MATILDA MacIntyre loves to sing and dance .

Her auntie IS Clare Grogan, after all, and her parents are well-known Scottish musicians Katy Lironi and Douglas MacIntyre, so it is no huge surprise she fell in love with performing.

But on holiday in Italy in 2015, the Lanarkshire schoolgirl discovered songwriting for the first time. The result is Invisible, her debut single, which will be released on World Down’s Syndrome Day on March 21.

Matilda, 17, who has Down’s Syndrome, says: “I feel happy about my song. I really like the words.”

Katy, of The Secret Goldfish and The Fizzbombs, explains: “Matilda wrote the song while we were on holiday and we haven’t been able to return since then. She wanted to record it to remind her of happier times and to celebrate WDSD.”

Matilda writing songs on holiday in Italy

Matilda writing songs on holiday in Italy

Invisible will be available for streaming and download from a range of platforms and all funds raised will go to Down’s Syndrome Scotland, the only charity in Scotland which specifically supports people with Ds and their families at every stage of life.

Matilda, from Strathaven, engaged the services of her older sister Amelia on backing vocals. Amelia is a former student of Riverside Music College and has performed at Celtic Connections and Sandfest, a 2018 fundraising concert for Down’s Syndrome Scotland at Glasgow Royal Concert Hall featuring The Bluebells, Altered Images, Justin Currie and James Grant.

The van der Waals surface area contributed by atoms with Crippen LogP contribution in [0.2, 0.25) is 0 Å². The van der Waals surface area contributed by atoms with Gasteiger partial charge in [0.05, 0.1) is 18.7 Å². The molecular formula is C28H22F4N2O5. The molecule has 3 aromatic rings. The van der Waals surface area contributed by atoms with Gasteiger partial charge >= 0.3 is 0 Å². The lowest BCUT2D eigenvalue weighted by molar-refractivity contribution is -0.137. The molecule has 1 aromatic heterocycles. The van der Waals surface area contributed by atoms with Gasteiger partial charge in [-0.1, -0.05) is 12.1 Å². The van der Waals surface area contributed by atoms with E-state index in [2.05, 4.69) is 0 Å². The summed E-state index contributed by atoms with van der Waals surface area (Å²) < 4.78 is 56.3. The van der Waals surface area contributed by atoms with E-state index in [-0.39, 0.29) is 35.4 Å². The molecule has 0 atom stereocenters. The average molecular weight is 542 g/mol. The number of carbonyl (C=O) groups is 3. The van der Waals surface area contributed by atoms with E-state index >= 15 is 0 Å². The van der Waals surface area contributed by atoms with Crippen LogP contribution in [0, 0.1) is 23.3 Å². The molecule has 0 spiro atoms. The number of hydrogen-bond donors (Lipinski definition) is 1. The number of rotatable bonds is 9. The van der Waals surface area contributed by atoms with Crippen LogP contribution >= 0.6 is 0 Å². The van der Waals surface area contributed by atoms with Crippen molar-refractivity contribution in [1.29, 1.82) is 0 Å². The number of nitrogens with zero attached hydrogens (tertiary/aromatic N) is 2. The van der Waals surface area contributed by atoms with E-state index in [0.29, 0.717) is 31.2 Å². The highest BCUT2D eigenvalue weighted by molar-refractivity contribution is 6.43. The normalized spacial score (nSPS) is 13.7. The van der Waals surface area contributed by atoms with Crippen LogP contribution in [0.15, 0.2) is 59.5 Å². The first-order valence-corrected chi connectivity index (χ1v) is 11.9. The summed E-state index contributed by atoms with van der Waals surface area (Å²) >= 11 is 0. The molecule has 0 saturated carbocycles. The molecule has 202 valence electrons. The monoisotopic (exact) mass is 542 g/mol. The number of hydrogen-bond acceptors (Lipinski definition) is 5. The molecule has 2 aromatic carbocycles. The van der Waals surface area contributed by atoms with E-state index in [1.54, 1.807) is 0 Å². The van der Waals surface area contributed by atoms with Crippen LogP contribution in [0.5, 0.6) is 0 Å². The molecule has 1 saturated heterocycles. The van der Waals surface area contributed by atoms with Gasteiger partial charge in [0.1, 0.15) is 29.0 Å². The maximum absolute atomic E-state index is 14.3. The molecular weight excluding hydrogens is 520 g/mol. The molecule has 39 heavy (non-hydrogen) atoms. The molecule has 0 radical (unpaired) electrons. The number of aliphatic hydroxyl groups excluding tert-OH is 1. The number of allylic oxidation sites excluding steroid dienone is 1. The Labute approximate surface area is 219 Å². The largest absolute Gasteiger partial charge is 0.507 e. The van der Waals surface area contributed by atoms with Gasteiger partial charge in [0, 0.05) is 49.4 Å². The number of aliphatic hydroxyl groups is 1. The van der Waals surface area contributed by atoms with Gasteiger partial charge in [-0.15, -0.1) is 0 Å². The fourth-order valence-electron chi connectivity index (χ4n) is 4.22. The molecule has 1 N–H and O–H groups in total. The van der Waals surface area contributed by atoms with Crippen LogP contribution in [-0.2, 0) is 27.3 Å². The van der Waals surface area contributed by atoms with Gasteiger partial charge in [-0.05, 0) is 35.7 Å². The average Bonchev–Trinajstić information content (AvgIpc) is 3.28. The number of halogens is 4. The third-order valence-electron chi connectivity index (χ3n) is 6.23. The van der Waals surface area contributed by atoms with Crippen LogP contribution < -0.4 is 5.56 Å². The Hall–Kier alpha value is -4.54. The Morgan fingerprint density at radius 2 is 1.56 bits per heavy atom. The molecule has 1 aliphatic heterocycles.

Matilda opened the concert, along with Choir 21, a group of young people with Ds, backed by her dad, Douglas (who has performed with Lloyd Cole, Love and Money and a host of other Scottish acts.) Douglas is now Assistant Principal overseeing music courses at Riverside College

Matilda with her dad Douglas MacIntyre (second left), and other stars of Sandfest 2018 (left to right) Ken McCluskey, James Grant and Grahame Skinner. Pic: Kirsty Anderson

Matilda with her dad Douglas MacIntyre (second left), and other stars of Sandfest 2018 (left to right) Ken McCluskey, James Grant and Grahame Skinner. Pic: Kirsty Anderson

“For the first 10 years or so of her life Matilda was almost impossible to contain – clambering over balconies, disappearing into lifts, sprinting round corners in foreign streets, she caused us many an anxious hour or so,” says Katy.

“Then her teen years hit and she became almost impossible to motivate or inspire. I know it’s similar with many teens, but Matilda’s extra chromosome can make the stages that little bit more extreme and protracted. But the last time we were in Selvone she surprised us all with her sudden and prolific love of song writing.

“By the end of that afternoon in Lago Selva, the words were written and the video was underway.”

During the first lockdown, with holidays out of the question, Matilda resurrected her song and enlisted the help of younger sister Flora to shoot a garden video.

READ MORE: Matilda's kitchen concerts help music lovers beat lockdown blues

Winter lockdown has not been so easy, admits Katy, adding: “We know how lucky she is, surrounded by siblings, she hasn’t experienced real isolation.

“There are certainly days where she lives in her pjs, glued to her phone, watching Glee and musicals on repeat; days when she meltdowns at the near constant squabbling of her siblings. All we can do is dream of that distant future when we may sit on the banks of Lago Selva once more and she gets the solitude and space to write more heartfelt songs.”

Katy adds: “We hope Matilda’s single will raise awareness of the many and varied abilities of people with Down’s syndrome and the amazing things that can be achieved when the right support and encouragement is put in place.”